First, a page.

By Jeremy Pelofsky
WASHINGTON (Reuters) - U.S. firearms agents told lawmakers on Wednesday they were instructed to only watch as hundreds of guns were bought, illegally resold and sent to Mexico where drug-related violence has raged for years.
Agents for the Bureau of Alcohol, Tobacco, Firearms and Explosives in Arizona told the House of Representatives Oversight Committee they were told not to arrest the so-called straw buyers and instead see where the guns went.
Republicans and Democrats on the panel expressed outrage about the ATF program -- "Operation Fast and Furious" -- and demanded answers from the Obama administration about why arrests were secondary to tracking the firearms.
"We monitored as they purchased handguns, AK-47 variants and .50 caliber rifles, almost daily at times," John Dodson, an ATF special agent in Phoenix, told the committee.
"Rather than conduct any enforcement actions, we took notes, we recorded observations, we tracked movements of these individuals, we wrote reports but nothing more."
Dodson said agents were never given reasonable answers why their activities were limited.
An ATF supervisor in Phoenix, Peter Forcelli, said some tried to raise concerns with supervisors but were rebuffed.
"My concerns were dismissed," he told the committee. "I believe that these firearms will continue to turn up at crime scenes, on both sides of the border, for years to come."
The agents complained they were ordered to break off surveillance of the firearms and instead follow the original gun purchaser rather than track where the weapons went.
Drug violence and the flow of guns over the U.S. border into Mexico has developed into a major sore point between the two countries, straining diplomatic ties and leading Mexican officials to openly criticize the United States.
THOUSANDS OF GUNS TRACED BACK TO U.S.
Of the nearly 30,000 firearms recovered in 2009 and 2010 in Mexico, where gun possession is illegal, some 70 percent were determined to have come from the United States, ATF officials told lawmakers last week.
The program has renewed the political debate over tougher gun control laws.
Republicans, who largely oppose more limits, control the House and President Barack Obama's Democrats, who generally want stricter rules, control the Senate, making it unlikely that such legislation could pass before the 2012 election.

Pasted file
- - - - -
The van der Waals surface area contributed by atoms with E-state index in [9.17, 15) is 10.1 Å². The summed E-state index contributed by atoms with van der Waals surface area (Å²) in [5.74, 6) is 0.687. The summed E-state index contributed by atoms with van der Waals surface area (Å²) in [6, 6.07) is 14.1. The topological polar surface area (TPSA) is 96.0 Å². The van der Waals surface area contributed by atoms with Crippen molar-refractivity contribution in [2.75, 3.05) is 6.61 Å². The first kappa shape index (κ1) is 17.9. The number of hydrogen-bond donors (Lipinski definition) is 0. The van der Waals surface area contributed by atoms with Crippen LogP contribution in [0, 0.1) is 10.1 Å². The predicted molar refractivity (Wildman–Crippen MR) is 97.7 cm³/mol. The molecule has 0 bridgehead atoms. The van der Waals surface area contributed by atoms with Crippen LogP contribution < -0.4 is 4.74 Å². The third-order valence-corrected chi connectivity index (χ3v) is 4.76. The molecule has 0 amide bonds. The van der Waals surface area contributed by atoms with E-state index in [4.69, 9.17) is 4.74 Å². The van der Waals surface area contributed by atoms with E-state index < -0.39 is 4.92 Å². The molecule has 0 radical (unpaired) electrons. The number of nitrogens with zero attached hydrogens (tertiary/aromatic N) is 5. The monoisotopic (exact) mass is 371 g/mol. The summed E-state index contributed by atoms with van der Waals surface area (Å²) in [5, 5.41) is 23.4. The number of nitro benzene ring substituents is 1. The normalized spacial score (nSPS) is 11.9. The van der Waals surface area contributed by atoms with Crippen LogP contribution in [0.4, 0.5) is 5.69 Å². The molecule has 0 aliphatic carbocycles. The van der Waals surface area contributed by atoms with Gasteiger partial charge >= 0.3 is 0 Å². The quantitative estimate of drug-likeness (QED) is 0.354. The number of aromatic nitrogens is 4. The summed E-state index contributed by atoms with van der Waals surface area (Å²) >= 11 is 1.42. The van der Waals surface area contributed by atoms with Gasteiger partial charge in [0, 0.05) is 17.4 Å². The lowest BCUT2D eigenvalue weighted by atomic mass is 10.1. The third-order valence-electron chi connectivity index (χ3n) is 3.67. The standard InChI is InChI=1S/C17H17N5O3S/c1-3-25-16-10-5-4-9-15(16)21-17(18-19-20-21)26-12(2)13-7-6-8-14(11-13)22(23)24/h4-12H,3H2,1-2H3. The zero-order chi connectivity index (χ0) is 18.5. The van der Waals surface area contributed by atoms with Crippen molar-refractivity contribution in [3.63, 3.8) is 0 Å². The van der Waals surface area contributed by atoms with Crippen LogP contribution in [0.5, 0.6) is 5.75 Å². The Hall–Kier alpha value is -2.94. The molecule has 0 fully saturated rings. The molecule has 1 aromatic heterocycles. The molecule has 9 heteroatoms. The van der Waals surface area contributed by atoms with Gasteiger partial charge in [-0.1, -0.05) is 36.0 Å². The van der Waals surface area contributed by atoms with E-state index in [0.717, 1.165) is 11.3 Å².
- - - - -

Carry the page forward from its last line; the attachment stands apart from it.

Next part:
Republicans and Democrats expressed outrage at the ATF program, particularly about two weapons being found at the scene where a U.S. Border Patrol agent, Brian Terry, was killed in a shootout with illegal immigrants.
It still has not been revealed whether either of those weapons were responsible for his death.
"What we find is that people at the local level overwhelmingly objected to this program but were assured that it was approved at the highest levels," said House Oversight Committee Chairman Darrell Issa.
A report by Issa and the top Republican on the Senate Judiciary Committee, Charles Grassley, said whenever there was a shooting incident in Arizona, ATF agents feared they would be traced back to guns that were supposed to be watched.
That included the shooting in January of Democratic Representative Gabrielle Giffords, who was gravely wounded. That gun has not been linked to the ATF program.
"The allegations that have been made are very troubling and new information we have obtained raises additional concerns about the roles of various actors involved in these incidents," said Elijah Cummings, the top Democrat on the panel.
Republicans on the panel have demanded documents and information about the program from the Justice Department, which includes the ATF, but the Obama administration has resisted pending its own investigation and prosecutions.
The Justice Department's inspector general is looking into any impropriety in the program. Prosecutors have also brought charges related to the death of the border patrol agent.
(Editing by John O'Callaghan)